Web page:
Building Digital Education Networks to integrate online learning into post COVID-19 education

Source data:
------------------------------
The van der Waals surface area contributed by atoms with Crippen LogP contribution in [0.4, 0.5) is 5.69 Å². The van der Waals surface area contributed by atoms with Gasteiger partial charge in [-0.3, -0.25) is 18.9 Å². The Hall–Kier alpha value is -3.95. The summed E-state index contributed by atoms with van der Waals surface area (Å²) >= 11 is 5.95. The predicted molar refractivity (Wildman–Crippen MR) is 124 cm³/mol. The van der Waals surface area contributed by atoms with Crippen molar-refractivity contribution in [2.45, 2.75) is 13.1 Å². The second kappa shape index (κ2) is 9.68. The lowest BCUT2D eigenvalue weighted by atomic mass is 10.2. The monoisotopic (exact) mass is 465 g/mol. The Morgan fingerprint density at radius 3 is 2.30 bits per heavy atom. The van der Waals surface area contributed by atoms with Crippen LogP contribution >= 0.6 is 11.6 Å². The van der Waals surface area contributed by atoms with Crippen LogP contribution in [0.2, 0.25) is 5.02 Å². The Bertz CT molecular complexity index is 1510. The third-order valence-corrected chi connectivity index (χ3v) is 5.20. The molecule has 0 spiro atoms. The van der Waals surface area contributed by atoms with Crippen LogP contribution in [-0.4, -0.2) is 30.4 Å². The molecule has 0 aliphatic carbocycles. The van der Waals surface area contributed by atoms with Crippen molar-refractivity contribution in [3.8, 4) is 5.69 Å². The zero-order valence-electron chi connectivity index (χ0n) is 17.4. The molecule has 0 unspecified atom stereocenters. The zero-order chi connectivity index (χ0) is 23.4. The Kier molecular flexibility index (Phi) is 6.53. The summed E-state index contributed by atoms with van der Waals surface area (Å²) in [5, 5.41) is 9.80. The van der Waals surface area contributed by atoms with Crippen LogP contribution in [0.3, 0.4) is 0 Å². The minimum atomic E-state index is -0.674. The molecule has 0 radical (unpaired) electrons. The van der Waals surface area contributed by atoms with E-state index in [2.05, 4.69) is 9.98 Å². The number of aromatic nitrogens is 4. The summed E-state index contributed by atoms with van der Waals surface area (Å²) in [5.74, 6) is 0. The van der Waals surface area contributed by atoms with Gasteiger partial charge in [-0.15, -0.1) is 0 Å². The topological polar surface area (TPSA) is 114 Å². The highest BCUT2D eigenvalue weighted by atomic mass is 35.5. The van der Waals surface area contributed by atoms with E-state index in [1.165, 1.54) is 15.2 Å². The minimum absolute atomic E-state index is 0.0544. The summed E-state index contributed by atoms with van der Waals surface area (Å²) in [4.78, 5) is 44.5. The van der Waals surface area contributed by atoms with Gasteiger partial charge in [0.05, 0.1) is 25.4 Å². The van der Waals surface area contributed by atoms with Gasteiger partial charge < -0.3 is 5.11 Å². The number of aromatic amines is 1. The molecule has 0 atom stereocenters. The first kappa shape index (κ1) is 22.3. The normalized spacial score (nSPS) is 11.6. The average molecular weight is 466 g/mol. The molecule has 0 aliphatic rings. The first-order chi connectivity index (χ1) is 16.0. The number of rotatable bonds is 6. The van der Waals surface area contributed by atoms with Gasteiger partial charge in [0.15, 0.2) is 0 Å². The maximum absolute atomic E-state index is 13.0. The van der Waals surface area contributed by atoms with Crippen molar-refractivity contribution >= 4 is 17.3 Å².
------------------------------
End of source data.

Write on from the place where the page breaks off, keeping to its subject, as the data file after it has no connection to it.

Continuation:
Online education has exposed numerous issues including serious inequalities in IT provision, the importance of schools in building friendships and communities, and schools previous underrecognized role in allowing parents to work and power our economy. As we begin to focus on a post-pandemic future there will be a renewed focus on returning schools to classroom-based education as quickly as possible. This is, after all, the default educational model and it’s many benefits including the ability to support students, especially the most vulnerable, build communities and give parents the opportunity to work will remain vital. As teachers, students, and parents across the country can testify this is model which has not, and most likely could not, been replicated in a wholly digital environment. However, such a rush to return to normality would fail to utilise the many benefits of online education. The most important of which is flexibility of location. Lessons can be held by a teacher anywhere to students anywhere. The current educational model – which online education throughout the pandemic has tried and in far too many cases failed – to replicate involves one teacher teaching one lesson to one class in one school at one time. While it is right to return schools to a primarily classroom-based model it would be a mistake to lose the additional flexibility. Instead, Government should encourage schools to set up Digital Education Networks (DENs). In an ideal world, students at every school would have access to in person tuition in every subject they may wish to study. However, this has never been true. In recent years studies of both primary and secondary education have repeatedly highlighted major issues in the provision of both Modern Foreign Languages (MFL) and Science, Technology, Engineering and Maths (STEM) subjects. These are subjects which will be vital in a Global Britain seeking to expand its technological sector and secure its position as a leading nation. These issues have centred on a lack of trained teachers and a lack of time allocated to those subjects in schools. This has led to widely ranging provision at all age levels and a vicious circle of low subject take up at GCSE and A-level, resulting in both low subject budgets in schools and a small pool of suitable graduates who can – in part due to their scarcity – demand higher wages than schools are able to pay. According to the All-Party Parliamentary Group on Modern Languages report from March 2019 “there are now fewer MFL graduates each year than there are MFL teacher training places.” This is clearly unsustainable. Instead, DENs will allow schools to establish support and resource sharing networks across the United Kingdom. Where one school alone cannot provide in person tuition, particularly in subjects with lower take up, then it could draw on the resources of the others in their network. Only a small number of pupils may wish to study mandarin in each school per year, thus making it unaffordable for a specialist teacher and so making mandarin unavailable. However, if only two pupils per year in a network of ten schools wished to study mandarin then that cohort would be able to form a joint online class with a specialist teacher. The cost of providing that staff member would then be shared by the network on a per-pupil basis. This has clear benefits to pupils through expanding the range of subjects they can study and expanding their social and educational networks across the country. It has clear benefits to schools through allowing greater flexibility in it’s hiring and teaching methods as well as a clear way to minimise the impact of budget pressures. It also has clear benefits to the wider country through providing better skilled citizens who have connections not just in their own local communities but also across the country. DEN classes would be integrated into the normal school timetable meaning that pupils would have the manifold benefits of a physical classrooms, with the geographic flexibility of a decentralised network. Indeed, those two mandarin students could study at computers in a supervised classroom with students being taught French, German, Italian, and physics taught by teachers physically located on the other side of the country. By using recording features, lessons could even be available in flexible time as well as flexible location in order to suit children who have been absent from school or operate poorly in the normal timetable such as some of those with Special Educational Needs. This would allow all students a fairer educational experience which works for them, not just on them. Given the uneven balance of STEM and MFL teachers working in private schools Government could encourage their participation in DENs as an important part of demonstrating the charitable status of those schools. Networks could also include mixed classes between areas with differing social backgrounds (for example Cornwall and Brixton) to encourage the building of a UK wide network of friendships and support integration. This could build on the work already done by the Faith & Belief Forum’s linking programme of interconnected schools and shared inter-community relationship building projects. Indeed, DENs could form partnerships with other schools across the world to build language skills and international relationships with only a fraction of the cost and other challenges of physical exchanges. A high skilled, technologically advanced, and united Global Britain could be built from every classroom in the country. Government could help the development of DENs by providing 1) a schools matching service to help schools across the country share resources effectively; 2) a certificate programme in digitally delivered education to allow teachers the skills to teach effectively online; 3) continued funding for laptops to be provided to school pupils as standard, this will provide additional flexibility in learning location and methods.